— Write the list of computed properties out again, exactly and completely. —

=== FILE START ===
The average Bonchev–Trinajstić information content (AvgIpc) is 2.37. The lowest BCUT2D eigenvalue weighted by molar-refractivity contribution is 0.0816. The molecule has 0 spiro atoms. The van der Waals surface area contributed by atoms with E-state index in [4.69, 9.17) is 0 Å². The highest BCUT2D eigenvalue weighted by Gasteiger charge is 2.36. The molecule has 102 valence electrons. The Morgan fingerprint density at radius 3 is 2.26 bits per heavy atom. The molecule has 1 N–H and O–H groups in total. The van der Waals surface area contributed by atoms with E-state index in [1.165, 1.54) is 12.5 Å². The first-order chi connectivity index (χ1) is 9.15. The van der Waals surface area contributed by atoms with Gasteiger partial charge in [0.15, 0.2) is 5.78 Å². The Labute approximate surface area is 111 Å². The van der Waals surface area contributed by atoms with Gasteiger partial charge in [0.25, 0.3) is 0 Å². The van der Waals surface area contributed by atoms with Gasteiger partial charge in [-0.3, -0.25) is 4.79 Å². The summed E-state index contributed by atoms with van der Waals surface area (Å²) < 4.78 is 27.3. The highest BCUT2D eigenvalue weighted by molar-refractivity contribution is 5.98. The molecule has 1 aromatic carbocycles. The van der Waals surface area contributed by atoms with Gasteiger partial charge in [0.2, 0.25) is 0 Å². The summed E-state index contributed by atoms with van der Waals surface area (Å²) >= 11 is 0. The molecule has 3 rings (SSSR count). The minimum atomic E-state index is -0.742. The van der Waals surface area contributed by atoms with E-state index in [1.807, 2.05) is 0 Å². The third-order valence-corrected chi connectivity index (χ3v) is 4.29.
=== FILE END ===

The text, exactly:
The average Bonchev–Trinajstić information content (AvgIpc) is 2.37. The lowest BCUT2D eigenvalue weighted by molar-refractivity contribution is 0.0816. The molecule has 0 spiro atoms. The van der Waals surface area contributed by atoms with E-state index in [4.69, 9.17) is 0 Å². The highest BCUT2D eigenvalue weighted by Gasteiger charge is 2.36. The molecule has 102 valence electrons. The Morgan fingerprint density at radius 3 is 2.26 bits per heavy atom. The molecule has 1 N–H and O–H groups in total. The van der Waals surface area contributed by atoms with E-state index in [1.165, 1.54) is 12.5 Å². The first-order chi connectivity index (χ1) is 9.15. The van der Waals surface area contributed by atoms with Gasteiger partial charge in [0.15, 0.2) is 5.78 Å². The Labute approximate surface area is 111 Å². The van der Waals surface area contributed by atoms with Gasteiger partial charge in [0.25, 0.3) is 0 Å². The van der Waals surface area contributed by atoms with Gasteiger partial charge in [-0.3, -0.25) is 4.79 Å². The summed E-state index contributed by atoms with van der Waals surface area (Å²) < 4.78 is 27.3. The highest BCUT2D eigenvalue weighted by molar-refractivity contribution is 5.98. The molecule has 1 aromatic carbocycles. The van der Waals surface area contributed by atoms with Gasteiger partial charge in [0.2, 0.25) is 0 Å². The summed E-state index contributed by atoms with van der Waals surface area (Å²) >= 11 is 0. The molecule has 3 rings (SSSR count). The minimum atomic E-state index is -0.742. The van der Waals surface area contributed by atoms with E-state index in [1.807, 2.05) is 0 Å². The third-order valence-corrected chi connectivity index (χ3v) is 4.29.